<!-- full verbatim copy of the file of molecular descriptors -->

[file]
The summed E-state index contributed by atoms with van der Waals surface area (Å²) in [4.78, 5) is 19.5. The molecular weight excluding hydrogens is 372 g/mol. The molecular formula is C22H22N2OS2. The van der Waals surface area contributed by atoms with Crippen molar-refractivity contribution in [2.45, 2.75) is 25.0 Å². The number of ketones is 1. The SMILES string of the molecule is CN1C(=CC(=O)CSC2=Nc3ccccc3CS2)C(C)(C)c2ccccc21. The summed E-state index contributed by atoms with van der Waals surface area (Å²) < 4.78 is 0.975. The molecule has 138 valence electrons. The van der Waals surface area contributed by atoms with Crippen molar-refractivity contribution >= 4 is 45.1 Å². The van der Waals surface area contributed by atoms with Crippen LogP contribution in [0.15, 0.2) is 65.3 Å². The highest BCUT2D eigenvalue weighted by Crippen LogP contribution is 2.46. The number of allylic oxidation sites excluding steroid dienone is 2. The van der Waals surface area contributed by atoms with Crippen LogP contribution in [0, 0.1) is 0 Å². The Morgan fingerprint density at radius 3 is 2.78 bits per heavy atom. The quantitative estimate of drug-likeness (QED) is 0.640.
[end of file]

The summed E-state index contributed by atoms with van der Waals surface area (Å²) in [4.78, 5) is 19.5. The molecular weight excluding hydrogens is 372 g/mol. The molecular formula is C22H22N2OS2. The van der Waals surface area contributed by atoms with Crippen molar-refractivity contribution in [2.45, 2.75) is 25.0 Å². The number of ketones is 1. The SMILES string of the molecule is CN1C(=CC(=O)CSC2=Nc3ccccc3CS2)C(C)(C)c2ccccc21. The summed E-state index contributed by atoms with van der Waals surface area (Å²) < 4.78 is 0.975. The molecule has 138 valence electrons. The van der Waals surface area contributed by atoms with Crippen molar-refractivity contribution >= 4 is 45.1 Å². The van der Waals surface area contributed by atoms with Crippen LogP contribution in [0.15, 0.2) is 65.3 Å². The highest BCUT2D eigenvalue weighted by Crippen LogP contribution is 2.46. The number of allylic oxidation sites excluding steroid dienone is 2. The van der Waals surface area contributed by atoms with Crippen LogP contribution in [0, 0.1) is 0 Å². The Morgan fingerprint density at radius 3 is 2.78 bits per heavy atom. The quantitative estimate of drug-likeness (QED) is 0.640.